People can find themselves in a business robbery situation, be it the store manager, security official, employees or customers.
The following are guidelines on what to do should you find yourself as a victim of such an incident :
Regardless where the armed robbery takes place (store, warehouse, factory, distribution centre, etc.), the likelihood of the incident turning violent, resulting in injuries to personnel and customers, can be effectively reduced by the behavior of the staff and customers.
Don’t resist : Do exactly as you are told. The robbers are in control of the situation because they are armed, and it serves no purpose to resist their instructions – you will only be putting lives at risk.
Relax : Regulate your breathing, taking long, slow deliberate breaths. This slows your heart rate, and helps you relax.
Speak slowly : Don’t shout or raise your voice to the robbers. They are probably more nervous than you, and it won’t take much for them to lose any self-control they may possess.
Don’t make any sudden movements: When you want to do something – even if it is an instruction from the robber – tell him what you are doing – “I am going to take the keys out of my pocket now” and then do it slowly.
Don’t set off the alarm: Activate the alarm only if you can do so secretly. Many armed robbers have turned violent (with hostages taken) because the siren puts the robbers into a panic. Also, only set off the alarm if you can do so without the robbers seeing you. Setting an alarm can also trigger a violent response.
Don’t look the robbery directly in the face: The robber may believe that you are trying to memorise his features for later identification, and could lead to him shooting you in order to prevent this.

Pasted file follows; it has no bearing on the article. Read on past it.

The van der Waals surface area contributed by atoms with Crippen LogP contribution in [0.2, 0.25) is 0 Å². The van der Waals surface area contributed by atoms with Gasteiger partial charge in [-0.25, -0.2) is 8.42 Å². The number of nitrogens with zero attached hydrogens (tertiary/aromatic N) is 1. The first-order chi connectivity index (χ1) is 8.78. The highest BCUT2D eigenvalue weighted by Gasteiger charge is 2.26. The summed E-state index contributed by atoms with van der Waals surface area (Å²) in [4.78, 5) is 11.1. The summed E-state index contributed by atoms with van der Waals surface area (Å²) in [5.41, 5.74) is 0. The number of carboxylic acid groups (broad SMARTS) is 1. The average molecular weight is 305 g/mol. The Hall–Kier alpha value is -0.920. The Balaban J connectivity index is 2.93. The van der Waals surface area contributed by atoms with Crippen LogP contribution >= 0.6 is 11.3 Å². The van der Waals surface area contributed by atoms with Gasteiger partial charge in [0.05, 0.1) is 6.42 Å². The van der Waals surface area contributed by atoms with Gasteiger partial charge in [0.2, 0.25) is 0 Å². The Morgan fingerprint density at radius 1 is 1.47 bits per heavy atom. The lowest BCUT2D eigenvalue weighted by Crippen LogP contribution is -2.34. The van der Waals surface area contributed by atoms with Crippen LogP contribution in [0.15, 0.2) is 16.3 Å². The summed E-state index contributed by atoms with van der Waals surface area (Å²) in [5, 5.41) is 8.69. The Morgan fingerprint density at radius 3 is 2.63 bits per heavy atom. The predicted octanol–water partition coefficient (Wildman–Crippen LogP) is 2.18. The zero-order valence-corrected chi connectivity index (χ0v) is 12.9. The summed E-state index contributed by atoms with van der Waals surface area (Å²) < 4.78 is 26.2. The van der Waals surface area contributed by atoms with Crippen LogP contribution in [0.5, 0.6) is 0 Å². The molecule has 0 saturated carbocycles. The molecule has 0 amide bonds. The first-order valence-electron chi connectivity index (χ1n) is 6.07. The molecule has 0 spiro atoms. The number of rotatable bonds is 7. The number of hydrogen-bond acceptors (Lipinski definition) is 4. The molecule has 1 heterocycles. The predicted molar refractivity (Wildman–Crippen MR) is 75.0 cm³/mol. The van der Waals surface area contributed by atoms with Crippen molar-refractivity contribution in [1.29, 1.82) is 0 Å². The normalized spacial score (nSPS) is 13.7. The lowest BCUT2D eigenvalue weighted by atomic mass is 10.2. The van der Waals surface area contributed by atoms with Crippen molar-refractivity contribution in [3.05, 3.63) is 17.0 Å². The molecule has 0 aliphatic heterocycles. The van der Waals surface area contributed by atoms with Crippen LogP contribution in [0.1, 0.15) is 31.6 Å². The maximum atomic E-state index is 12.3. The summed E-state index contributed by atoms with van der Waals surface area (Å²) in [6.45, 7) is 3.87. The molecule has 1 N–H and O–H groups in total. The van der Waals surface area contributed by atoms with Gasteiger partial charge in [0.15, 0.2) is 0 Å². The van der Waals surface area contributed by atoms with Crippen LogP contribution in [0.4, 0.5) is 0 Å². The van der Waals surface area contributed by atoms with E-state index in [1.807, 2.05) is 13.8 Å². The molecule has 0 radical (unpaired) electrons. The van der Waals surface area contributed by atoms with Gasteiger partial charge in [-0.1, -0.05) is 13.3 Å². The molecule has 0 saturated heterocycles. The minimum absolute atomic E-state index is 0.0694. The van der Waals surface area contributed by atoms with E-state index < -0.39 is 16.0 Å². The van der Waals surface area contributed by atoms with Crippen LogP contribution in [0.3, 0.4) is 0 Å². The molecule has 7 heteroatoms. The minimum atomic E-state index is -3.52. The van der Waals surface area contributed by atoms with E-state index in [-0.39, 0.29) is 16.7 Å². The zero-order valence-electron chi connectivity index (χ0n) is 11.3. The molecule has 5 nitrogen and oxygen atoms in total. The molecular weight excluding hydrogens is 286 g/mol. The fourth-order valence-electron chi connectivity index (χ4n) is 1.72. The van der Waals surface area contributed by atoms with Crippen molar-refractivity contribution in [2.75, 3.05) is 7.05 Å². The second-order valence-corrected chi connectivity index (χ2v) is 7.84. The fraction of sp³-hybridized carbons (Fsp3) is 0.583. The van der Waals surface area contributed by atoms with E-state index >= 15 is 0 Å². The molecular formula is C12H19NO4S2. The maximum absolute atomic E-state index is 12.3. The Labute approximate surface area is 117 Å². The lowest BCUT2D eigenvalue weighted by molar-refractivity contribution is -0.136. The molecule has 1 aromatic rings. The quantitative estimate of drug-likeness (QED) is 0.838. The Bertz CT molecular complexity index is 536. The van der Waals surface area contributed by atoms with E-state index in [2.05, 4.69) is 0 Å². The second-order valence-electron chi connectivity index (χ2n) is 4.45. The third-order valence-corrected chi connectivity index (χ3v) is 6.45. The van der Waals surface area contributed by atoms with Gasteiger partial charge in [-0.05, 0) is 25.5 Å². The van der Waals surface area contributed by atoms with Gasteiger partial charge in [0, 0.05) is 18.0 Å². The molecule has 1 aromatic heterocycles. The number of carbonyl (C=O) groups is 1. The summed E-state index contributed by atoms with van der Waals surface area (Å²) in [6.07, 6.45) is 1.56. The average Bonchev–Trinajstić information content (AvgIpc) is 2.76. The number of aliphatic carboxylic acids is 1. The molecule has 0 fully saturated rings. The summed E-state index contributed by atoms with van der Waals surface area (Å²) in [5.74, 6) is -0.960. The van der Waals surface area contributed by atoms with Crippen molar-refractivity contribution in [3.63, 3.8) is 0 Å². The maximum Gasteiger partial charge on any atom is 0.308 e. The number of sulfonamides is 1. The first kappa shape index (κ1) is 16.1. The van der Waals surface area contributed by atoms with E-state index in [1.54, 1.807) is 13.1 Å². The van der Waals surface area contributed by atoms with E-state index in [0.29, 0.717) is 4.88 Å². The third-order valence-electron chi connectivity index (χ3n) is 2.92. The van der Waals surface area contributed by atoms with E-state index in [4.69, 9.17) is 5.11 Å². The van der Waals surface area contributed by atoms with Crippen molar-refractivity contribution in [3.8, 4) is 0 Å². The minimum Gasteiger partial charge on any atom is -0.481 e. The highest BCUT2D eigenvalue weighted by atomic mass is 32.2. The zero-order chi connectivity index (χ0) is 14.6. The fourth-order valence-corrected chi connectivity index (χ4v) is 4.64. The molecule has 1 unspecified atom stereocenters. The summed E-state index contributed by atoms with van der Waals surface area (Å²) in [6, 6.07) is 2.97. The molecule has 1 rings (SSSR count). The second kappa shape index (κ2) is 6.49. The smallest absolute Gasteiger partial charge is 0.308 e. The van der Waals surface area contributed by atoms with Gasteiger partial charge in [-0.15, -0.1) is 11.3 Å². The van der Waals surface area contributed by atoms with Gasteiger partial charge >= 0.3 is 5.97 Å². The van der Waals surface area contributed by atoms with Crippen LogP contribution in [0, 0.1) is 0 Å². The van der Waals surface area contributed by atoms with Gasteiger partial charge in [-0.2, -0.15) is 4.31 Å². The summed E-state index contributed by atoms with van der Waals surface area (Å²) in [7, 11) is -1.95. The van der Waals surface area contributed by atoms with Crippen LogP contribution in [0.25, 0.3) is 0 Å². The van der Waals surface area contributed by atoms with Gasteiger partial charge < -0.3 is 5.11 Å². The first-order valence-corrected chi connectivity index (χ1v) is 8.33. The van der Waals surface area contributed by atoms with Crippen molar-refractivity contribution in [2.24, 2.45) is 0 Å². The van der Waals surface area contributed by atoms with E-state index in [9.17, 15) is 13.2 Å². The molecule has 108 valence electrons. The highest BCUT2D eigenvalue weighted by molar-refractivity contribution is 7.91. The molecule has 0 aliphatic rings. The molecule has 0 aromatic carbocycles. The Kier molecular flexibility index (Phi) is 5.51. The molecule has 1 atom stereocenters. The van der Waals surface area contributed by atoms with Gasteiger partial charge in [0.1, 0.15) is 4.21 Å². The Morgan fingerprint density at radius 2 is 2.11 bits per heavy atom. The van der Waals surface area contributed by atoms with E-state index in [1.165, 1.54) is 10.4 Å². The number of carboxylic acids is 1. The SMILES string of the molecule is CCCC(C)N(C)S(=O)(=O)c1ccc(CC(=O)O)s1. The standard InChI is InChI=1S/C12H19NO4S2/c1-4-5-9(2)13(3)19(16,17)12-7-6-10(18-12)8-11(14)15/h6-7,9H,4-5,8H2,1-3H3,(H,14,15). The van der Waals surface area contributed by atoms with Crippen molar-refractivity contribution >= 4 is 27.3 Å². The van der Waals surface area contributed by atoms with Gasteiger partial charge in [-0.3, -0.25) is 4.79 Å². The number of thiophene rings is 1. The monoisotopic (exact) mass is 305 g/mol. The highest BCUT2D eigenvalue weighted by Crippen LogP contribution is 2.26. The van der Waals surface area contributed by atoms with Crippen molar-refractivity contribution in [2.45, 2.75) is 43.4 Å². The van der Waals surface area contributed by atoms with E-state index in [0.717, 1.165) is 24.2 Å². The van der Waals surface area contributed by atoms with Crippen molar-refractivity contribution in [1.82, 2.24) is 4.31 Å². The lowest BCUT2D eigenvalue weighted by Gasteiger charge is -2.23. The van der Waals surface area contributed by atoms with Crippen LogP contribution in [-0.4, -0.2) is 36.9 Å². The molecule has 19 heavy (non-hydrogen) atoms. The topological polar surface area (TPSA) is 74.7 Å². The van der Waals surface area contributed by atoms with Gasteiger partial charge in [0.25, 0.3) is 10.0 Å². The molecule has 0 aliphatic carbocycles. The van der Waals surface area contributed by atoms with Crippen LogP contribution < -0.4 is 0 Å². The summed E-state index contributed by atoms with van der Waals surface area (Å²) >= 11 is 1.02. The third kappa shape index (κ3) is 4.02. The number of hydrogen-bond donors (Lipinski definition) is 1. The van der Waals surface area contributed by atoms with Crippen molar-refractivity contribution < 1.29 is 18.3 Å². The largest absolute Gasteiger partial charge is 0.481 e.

Give the robbers time to leave : Don’t shout or do anything until the robbers have left the premises. Don’t try to be a hero. Don’t attempt to prevent the robbers getaway. Many crime scenes have turned violent as the robbers are leaving, resulting in deaths and injuries to staff and customers.
Clear information on the robbers assists in the SAPS investigation. However, this should not be done at the risk of your life or that of the persons around you.
Don’t make it obvious that you are observing the robbers
Focus on one person at a time
Gain an overall impression first : Height, Build, Firearm or other weapon, clothing, special features (a limp, deformities, birthmark, etc.
Then look at details : facial features – round/sharp, eyes close set-wide apart etc.
Remember any names used by the robbers when talking to each other.
Remember what they touch, where they walk, any cigarette butts discarded or body fluids deposited, etc.
Remember vehicles. The same rules apply, overall impression first, and then the details – first look at the make and model, colour, noticeable features, registration number.